195 nations seal Paris climate deal
CHEERING envoys from 195 nations approved a historic accord in Paris to stop global warming, offering hope that humanity can avert catastrophic climate change and usher in an energy revolution.
French Foreign Minister Laurent Fabius ended nearly a fortnight of gruelling United Nations negotiations on the Le Bourget outskirts of Paris with the bang of a gavel, marking consensus among the ministers.
The post-2020 Paris Agreement on Saturday ends decades-long rows between rich and poor nations over how to carry out what will be a multi-trillion dollar campaign to cap global warming and cope with the impact of a shifting climate, reported Agence France-Presse.
Without urgent action, mankind faces increasingly severe droughts, floods, storms and rising seas that would engulf islands and highly populated coastal areas.
The Paris accord sets a target of limiting warming of the planet to "well below" 2 deg C compared with the Industrial Revolution, while aiming for an even more ambitious goal of 1.5 deg C.
To do so, emissions of greenhouse gases will need to peak "as soon as possible", followed by rapid reductions, the agreement states.
The world has already warmed by almost 1 deg C, which has caused major problems in dry developing countries, according to scientists.
Nations most vulnerable to climate change lobbied hard for the wording to limit warming to 1.5 deg C.
Big polluters, such as China, India and Saudi Arabia, preferred a ceiling of 2 deg C, which would have enabled them to burn fossil fuels for longer.
In an effort to get countries to scale up their commitments, the agreement stipulates five-yearly reviews of their pledges, starting from 2023.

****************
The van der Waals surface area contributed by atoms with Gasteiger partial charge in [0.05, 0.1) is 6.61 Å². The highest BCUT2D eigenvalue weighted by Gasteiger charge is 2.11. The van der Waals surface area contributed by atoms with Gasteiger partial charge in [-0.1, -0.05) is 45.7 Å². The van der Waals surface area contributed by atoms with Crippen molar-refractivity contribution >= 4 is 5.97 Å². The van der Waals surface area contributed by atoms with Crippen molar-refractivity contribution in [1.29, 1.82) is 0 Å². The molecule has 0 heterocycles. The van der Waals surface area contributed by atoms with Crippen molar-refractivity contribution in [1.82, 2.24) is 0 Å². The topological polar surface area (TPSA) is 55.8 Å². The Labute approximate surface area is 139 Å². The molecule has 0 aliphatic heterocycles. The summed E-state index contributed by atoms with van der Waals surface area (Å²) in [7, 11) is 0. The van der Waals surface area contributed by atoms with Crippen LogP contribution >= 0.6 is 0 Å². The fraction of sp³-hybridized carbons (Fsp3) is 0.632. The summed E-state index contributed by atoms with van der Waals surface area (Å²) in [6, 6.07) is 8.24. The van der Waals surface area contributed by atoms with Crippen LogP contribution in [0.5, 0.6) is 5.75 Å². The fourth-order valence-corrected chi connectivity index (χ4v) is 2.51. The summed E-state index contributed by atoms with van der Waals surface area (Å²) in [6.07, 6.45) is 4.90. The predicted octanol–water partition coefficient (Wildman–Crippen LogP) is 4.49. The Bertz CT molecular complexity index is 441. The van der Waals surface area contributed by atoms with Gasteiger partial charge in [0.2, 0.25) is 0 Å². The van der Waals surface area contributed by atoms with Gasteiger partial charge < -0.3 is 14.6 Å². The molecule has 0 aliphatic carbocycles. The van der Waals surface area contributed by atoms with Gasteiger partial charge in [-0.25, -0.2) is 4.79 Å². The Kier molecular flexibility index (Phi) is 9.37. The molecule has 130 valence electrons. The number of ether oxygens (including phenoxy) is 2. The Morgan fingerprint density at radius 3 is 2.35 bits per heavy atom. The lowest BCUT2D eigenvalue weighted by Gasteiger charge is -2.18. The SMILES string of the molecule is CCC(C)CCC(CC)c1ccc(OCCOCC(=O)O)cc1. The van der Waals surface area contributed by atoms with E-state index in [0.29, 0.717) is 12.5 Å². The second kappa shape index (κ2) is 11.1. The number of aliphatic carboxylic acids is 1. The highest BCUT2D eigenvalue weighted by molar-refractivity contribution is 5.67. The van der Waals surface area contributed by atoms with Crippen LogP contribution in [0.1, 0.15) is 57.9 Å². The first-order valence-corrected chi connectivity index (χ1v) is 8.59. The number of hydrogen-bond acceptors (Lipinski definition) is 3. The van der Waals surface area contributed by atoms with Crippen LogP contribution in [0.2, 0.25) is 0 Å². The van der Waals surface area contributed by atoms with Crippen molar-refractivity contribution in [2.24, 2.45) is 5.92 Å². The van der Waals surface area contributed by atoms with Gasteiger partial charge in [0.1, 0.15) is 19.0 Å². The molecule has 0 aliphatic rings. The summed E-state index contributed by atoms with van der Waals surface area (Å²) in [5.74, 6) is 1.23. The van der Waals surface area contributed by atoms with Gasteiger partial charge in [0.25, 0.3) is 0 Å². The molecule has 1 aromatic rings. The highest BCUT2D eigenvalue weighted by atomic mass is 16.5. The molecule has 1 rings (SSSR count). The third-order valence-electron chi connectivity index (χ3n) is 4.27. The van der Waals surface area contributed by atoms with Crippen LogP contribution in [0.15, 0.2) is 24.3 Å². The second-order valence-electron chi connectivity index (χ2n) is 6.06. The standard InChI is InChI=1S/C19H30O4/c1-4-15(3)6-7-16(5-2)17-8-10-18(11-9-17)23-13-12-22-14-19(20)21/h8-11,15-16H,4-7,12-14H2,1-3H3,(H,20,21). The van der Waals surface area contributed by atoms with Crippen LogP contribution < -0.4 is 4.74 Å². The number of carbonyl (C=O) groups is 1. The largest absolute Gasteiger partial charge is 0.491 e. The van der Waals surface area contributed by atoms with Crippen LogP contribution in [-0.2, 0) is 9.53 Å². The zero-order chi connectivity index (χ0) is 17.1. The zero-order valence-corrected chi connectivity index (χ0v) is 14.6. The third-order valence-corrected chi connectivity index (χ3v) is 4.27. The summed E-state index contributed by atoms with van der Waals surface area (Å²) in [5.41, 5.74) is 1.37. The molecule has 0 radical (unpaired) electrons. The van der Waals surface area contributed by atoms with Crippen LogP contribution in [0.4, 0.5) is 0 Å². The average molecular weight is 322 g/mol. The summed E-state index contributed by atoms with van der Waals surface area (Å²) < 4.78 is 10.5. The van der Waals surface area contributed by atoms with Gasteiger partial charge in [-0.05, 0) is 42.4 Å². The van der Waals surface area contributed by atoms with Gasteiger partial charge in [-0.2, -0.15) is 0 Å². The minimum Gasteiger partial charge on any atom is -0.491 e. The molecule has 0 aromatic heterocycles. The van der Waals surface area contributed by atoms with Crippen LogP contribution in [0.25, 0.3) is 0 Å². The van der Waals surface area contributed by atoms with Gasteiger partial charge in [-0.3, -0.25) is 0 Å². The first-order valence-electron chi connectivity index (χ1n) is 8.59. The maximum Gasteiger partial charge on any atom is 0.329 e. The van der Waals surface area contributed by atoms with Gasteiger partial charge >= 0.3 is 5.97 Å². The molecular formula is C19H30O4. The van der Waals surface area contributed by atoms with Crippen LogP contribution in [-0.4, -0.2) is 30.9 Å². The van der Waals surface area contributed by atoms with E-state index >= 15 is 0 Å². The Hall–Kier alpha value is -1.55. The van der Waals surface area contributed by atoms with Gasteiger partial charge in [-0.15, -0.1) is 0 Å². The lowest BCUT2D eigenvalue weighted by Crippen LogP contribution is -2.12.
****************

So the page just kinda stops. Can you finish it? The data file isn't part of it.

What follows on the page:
According to the Climate Action Tracker, a tool developed by four climate research institutes, most country pledges are "inadequate" and "nearly all" governments need to enhance their 2025 or 2030 contributions.
The first step will be a stock-taking in 2018 of the overall impact of countries' progress in abandoning fossil fuels like oil, coal and gas in favour of renewable sources like solar and wind.
On the crucial financing issue, developed countries agreed to muster at least US$100 billion (S$141.4 billion) a year from 2020 to help developing nations.
However, the United States was not included in the legally binding section of the deal following its objections.
The last time envoys attempted to reach such a sweeping deal was in Copenhagen in 2009, where the meeting dissolved in finger-pointing over who should do what to combat global warming.
This time, the Paris deal reaped pledges from 186 nations by making the system essentially voluntary, which meant more were willing to sign up - even the resistant US.
"You cannot always press the parties to do something on your own terms," UN Secretary-General Ban Ki Moon told Reuters. "Just motivate the parties so that they do it in their own way."
According to the International Energy Agency, the agreement will require US$16.5 trillion of spending on renewable energy and fuel efficiency until 2030.
Singapore hailed the adoption of the agreement on Saturday, calling it historic and crucial for setting the world on a path to a safer future.